What is C. diff?

Clostridium Difficile is a spore-forming bacteria that causes between 500,000 and Three Million infections in the United States per year. 29,000 of the people who developed a C. diff infection died within the first 30 days.

C. difficile is spread through fecal-oral transmission, and fecal-membrane transmission. Examples: poor hand washing after using the bathroom and then preparing food. Or, going to the grocery store, touching a grocery cart handle that is contaminated with Clostridium difficile bacteria and then rubbing your nose or eyes.

C. diff primarily associated with recent antibiotic use, and is prevalent in long-term care facilities and hospitals. Unfortunately, it is becoming more common in non-healthcare settings and has also become a “community acquired infection”.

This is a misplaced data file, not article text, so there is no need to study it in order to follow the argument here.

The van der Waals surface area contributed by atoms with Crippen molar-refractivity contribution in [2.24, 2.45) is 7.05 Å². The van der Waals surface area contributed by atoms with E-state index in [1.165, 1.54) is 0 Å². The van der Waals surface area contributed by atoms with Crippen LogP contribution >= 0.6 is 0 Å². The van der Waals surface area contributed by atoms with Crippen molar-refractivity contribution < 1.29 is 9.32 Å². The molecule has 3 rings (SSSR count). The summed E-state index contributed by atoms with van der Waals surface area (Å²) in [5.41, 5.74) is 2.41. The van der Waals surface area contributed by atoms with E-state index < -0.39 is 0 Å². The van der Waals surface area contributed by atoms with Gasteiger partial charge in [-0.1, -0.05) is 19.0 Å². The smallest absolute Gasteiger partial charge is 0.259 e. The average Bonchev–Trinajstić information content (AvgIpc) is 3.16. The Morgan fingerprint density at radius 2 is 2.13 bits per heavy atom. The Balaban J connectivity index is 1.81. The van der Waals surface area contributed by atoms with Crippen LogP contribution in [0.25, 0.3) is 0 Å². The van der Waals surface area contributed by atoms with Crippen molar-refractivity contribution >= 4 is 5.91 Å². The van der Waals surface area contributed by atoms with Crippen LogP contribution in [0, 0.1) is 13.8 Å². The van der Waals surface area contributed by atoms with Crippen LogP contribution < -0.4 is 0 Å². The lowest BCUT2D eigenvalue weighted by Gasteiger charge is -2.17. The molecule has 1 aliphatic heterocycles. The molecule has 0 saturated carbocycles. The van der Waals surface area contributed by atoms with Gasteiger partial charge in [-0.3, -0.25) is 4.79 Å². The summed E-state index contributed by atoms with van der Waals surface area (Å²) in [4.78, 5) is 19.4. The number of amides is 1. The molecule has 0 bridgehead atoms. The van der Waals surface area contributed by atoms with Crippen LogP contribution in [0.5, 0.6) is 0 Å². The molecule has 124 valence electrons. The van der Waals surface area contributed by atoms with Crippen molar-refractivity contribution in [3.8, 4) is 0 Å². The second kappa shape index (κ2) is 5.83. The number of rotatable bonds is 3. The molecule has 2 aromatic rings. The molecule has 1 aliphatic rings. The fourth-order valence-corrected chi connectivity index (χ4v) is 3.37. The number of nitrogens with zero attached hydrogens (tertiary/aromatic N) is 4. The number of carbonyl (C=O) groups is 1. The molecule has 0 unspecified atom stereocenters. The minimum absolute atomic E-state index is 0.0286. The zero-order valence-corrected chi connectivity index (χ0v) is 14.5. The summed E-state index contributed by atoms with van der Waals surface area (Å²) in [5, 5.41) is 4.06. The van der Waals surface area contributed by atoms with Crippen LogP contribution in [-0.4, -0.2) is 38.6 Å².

Pediatric C. diff infections are also on the rise. Yet, it is difficult for physicians to establish exactly how many children are suffering from C. diff infections as many young children are asymptomatic carriers (The American Academy of Pediatrics places the number at around 1 in 3 babies).

https://www.ncbi.nlm.nih.gov/pubmed/15768622

https://www.cdc.gov/hai/organisms/cdiff/cdiff_clinicians.html

http://www.mayoclinic.org/diseases-conditions/c-difficile/home/ovc-20202264

http://pediatrics.aappublications.org/content/pediatrics/131/1/196.full.pdf


How can I protect my family from C. diff Infections?

Do not take unnecessary antibiotics. According to the CDC 1 in 3 antibiotic prescriptions are unnecessary. If your care provider feels that an antibiotic is truly necessary to treat a bacterial infection make sure to take a high quality probiotic with your prescription.

Tips for families fighting C. diff


How can I help?

Visit the the C. diff Foundation or Peggy Lilis Foundation to learn more about C. diff Infections and how you can make a difference.